When Scabs ‘Are A Danger’ To Public Health
(NEW YORK CITY) -A dozen striking Oil Workers recently rallied in front of the United Metro Energy (UMEC) terminal in Brooklyn, fighting one of the largest suppliers of heating oil and motor fuels in New York. Their Strike began months prior, on April 19th, and after Workers spent one of the hottest Summers in decades on the picket line, the rally provided a much-needed morale boost.
The Workers were joined by dozens of supporters, including fellow Teamsters and some perhaps unexpected allies - four of New York City’s Elected Democratic Socialists, all of whom campaigned for the drastic reduction of fossil fuel use.
Led by long-time Environmental Activist and New York State Assembly Member Emily Gallagher, the politicians spoke out about both the oil Workers’ struggle for better conditions and the environmental effects of petroleum.
“This is more than a workplace issue,” Gallagher said to cheers. “This is a human rights issue. All of New York City and the surrounding area will be impacted, and is impacted, by these Skilled Workers being held back from their own quality of life and their own safety.”
The Strikers include 23 Terminal Operators, Service Technicians and Truck Mechanics, who provide diesel, biofuel, heating oil and gasoline to public schools, hospitals, gas stations and the Metropolitan Transit Authority (MTA).
Praised as “Essential Workers” throughout the COVID-19 Pandemic for keeping the heat on in much of New York City, there’s no telling when (or if) they will return to work.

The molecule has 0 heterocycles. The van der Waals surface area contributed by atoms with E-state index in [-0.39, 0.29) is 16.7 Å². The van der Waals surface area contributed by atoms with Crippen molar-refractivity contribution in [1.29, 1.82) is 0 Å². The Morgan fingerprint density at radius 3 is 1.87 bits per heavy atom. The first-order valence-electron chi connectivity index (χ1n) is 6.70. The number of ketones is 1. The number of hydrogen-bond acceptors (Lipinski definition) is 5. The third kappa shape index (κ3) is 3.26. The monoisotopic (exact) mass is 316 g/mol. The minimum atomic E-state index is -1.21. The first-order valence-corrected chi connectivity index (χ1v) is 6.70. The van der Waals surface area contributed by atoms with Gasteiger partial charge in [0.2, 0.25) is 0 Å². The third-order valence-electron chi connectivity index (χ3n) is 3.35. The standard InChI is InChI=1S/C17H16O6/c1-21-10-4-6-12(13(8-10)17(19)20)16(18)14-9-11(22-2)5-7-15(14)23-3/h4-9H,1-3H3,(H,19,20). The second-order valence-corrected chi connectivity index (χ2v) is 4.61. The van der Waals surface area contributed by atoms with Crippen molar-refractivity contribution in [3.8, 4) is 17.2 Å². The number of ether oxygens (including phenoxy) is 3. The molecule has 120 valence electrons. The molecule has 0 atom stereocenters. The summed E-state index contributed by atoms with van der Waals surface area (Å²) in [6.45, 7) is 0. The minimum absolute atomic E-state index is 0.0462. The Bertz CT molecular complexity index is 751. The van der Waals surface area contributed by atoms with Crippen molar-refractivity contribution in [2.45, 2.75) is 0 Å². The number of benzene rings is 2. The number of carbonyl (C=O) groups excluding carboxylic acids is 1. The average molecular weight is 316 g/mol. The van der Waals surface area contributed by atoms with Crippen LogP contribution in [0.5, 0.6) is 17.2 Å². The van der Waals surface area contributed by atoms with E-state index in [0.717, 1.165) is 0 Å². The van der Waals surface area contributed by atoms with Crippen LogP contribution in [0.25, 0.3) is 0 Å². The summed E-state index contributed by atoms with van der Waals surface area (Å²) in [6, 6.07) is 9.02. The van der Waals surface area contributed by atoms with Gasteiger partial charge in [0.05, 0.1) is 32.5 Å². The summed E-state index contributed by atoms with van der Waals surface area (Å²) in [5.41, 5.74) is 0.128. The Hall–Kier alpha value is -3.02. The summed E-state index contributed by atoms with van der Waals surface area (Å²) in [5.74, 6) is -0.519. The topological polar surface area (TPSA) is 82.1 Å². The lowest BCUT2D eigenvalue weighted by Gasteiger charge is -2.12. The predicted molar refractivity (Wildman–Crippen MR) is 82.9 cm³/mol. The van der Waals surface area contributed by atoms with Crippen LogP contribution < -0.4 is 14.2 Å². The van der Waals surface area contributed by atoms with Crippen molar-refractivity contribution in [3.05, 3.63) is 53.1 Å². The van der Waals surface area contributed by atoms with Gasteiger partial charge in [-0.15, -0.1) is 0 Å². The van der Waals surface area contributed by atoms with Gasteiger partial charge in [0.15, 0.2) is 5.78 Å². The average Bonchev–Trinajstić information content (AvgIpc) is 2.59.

The Workers unionized in February 2019, joining Teamsters Local 553, and spent the next two years fighting for a contract to bring their pay in line with the rest of the (majority Union) industry, create a grievance system and join the Union’s Healthcare Plan.
But UMEC CEO John Catsimatidis - a billionaire grocery store mogul, Right-Wing radio personality and long-time donor to former Republican President Donald Trump - has been stalling negotiations.
When the Strike began, Terminal Operator and Strike Captain Andre Soleyn received notice he had been “permanently replaced,” which he says is a sign he’s “on the right track.”
Still, Soleyn worries how he will keep supporting his three daughters.
To date, seven others have received similar notices and Union Members say that UMEC has threatened to replace the rest of the Strikers.
The terminal is currently operated by eight people who, Union Members argue, are not qualified to handle the “six-and-a-half-million gallons of flammable, explosive product.”
The consequences could be deadly to Workers and devastating to the local environment.
Greenpoint, the North Brooklyn neighborhood where the UMEC terminal is located, is no stranger to environmental catastrophe.
To Continue Reading This Labor News Report, Go To: https://inthesetimes.com/article/united-metro-energy-labor-politics-unions